AZERBAIJAN: Government bans religious freedom advocate from UN meeting

Baku, Azerbaijan - Three days after he was barred from leaving Azerbaijan to present an address on religious freedom to the United Nations Commission on Human Rights in Geneva, embattled imam Ilgar Ibrahimoglu Allahverdiev had his appeal against his five-year suspended sentence rejected. The collegium of the Supreme Court in the capital Baku, chaired by judge Muzaffar Ahazade, ruled on 5 April to leave his sentence unchanged, Ibrahimoglu told Forum 18 News Service on 12 April. He reported that a few days after the ruling, he was again denied permission to leave, this time across the land border to Georgia, where he was hoping to conduct religious freedom monitoring.

Ibrahimoglu, a Shiite imam, led the community of the historic Juma Mosque in Baku's Old City until the community was violently expelled by police in June 2004. The mosque community refused to submit to the authority of the Caucasian Muslim Board as the authorities demanded. Since the expulsion, the mosque has been empty and boarded up. "No renovation work is underway as the authorities claimed would happen, and the building is still fenced in," he told Forum 18. "Our thousands of community members have to pray on their own at home – it's only rarely that we can find anywhere to meet together for worship, and even then it is dangerous."

As part of his human rights work, Ibrahimoglu - a board member of the Islam-Ittihad Society, leading coordinator of religious freedom group Devamm and Secretary General of the Azerbaijani Chapter of the International Religious Liberty Association (IRLA) - had monitored the police crackdown on the protests that erupted on the streets of Baku after the disputed presidential election of October 2003.

Ibrahimoglu was arrested in December 2003 after being accused of organising protest demonstrations against the manipulation of the election, as well as being accused of associating with Iranian revolutionaries and al-Qaida, and later accused of supporting Protestants and the West, and preaching radicalism.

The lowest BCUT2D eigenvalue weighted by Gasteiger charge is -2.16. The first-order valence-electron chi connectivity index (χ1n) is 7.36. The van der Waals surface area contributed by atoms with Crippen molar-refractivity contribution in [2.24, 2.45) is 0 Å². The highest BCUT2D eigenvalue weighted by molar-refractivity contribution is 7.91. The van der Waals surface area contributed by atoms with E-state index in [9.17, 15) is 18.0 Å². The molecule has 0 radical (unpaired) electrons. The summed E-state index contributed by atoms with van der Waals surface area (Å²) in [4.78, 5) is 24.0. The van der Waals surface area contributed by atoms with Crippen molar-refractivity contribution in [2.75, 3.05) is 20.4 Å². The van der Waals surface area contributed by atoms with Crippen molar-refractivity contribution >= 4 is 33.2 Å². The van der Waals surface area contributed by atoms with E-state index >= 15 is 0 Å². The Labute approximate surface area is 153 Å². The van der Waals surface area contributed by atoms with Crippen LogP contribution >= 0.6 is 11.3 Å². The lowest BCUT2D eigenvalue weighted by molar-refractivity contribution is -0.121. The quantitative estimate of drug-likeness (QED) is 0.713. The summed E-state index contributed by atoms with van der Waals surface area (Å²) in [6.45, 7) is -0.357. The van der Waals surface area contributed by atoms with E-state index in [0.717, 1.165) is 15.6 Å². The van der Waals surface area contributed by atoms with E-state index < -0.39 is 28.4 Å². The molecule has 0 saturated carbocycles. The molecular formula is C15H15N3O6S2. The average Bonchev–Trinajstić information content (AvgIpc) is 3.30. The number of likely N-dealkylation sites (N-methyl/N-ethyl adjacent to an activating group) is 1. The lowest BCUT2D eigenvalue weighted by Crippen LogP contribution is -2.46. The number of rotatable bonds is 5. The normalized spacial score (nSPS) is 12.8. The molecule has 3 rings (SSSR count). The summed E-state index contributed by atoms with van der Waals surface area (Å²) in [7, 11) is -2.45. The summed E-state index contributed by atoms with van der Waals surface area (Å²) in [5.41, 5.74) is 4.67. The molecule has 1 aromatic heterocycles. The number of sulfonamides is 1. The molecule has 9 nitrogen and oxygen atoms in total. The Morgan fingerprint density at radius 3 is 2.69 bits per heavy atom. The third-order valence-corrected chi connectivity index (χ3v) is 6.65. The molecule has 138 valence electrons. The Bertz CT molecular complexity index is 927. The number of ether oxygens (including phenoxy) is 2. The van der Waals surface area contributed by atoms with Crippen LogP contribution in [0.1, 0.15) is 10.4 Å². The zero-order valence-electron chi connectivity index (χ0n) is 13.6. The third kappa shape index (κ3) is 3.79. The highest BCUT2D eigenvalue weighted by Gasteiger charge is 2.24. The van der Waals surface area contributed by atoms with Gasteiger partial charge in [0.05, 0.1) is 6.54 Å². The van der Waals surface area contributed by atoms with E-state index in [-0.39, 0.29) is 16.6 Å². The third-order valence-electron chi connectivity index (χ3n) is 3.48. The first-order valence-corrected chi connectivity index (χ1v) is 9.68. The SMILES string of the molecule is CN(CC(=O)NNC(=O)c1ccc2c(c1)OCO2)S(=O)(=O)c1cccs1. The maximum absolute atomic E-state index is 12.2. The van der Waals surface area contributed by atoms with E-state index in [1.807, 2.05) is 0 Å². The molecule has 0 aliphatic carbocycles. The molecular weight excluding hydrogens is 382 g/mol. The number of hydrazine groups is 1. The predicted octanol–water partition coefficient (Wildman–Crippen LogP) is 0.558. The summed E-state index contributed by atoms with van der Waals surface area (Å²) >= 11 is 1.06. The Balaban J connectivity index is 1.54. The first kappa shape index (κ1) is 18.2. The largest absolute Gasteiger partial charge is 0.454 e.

His trial began on 22 March 2004, along with eight opposition activists at Baku's Court for Especially Serious Crimes. On 2 April 2004 Judge Eynulla Veliev found all nine guilty, sentencing Ibrahimoglu to five years' imprisonment, suspended, under Criminal Code Articles 220.1, which punishes participation in mass disorder, and 315.2, which punishes resisting the authorities. His appeal against the sentence to the Appeal Court was later rejected. The sentence was condemned by Azerbaijani human rights activists, the Baptist Church and the rapporteur of the Council of Europe Parliamentary Assembly monitoring group on Azerbaijan.

Ibrahimoglu complained that on 5 April the supreme court rushed through its decision to affirm the "unfounded and illegal verdicts of the first instance court and the appeal court". Including his three-minute speech, the entire hearing was over in 6 minutes and 18 seconds, he reported. He insists that in monitoring the protests that followed the disputed presidential election "I was simply carrying out my duty as a human rights defender".

Criticising the latest ruling was Eldar Zeynalov, head of the Human Rights Centre of Azerbaijan, who sarcastically described the six-minute hearing as "the best illustration of the 'impartiality' and 'fairness' of the Azerbaijani judiciary". Speaking to Forum 18 from Baku on 12 April, he pointed out that last February the Organisation for Security and Cooperation in Europe (OCSE) had condemned the trials of those detained in the wake of the election – including the trial of Ibrahimoglu - as "not in compliance with a variety of the government of Azerbaijan's OSCE commitments on human rights and rule of law".

Zeynalov pointed out that although some opposition activists welcomed suspended sentences as a "happy outcome", in reality such sentences significantly restricted individual rights. "Participation in an unapproved street rally or meeting would be considered as a 'repeated commission of a crime' and the person would be imprisoned again," he explained to Forum 18. "What's more, it is a serious obstacle for those who are active outside Azerbaijan. In fact, such a suspended sentence means – in today's Azerbaijan - the deprivation of rights, just as happened in the Soviet period."

Ibrahimoglu told Forum 18 he would be taking his case "within days" to the European Court of Human Rights (ECHR) in Strasbourg, to which Azerbaijan is subject as a member of the Council of Europe. "Unfortunately our judges, instead of being themselves organs of justice, persist in their desire simply to play the role of some kind of formal intermediary link before an appeal to the European Court." (Separate cases about the government closure of the Juma mosque and the Islam-Ittihad Society are already with the ECHR.)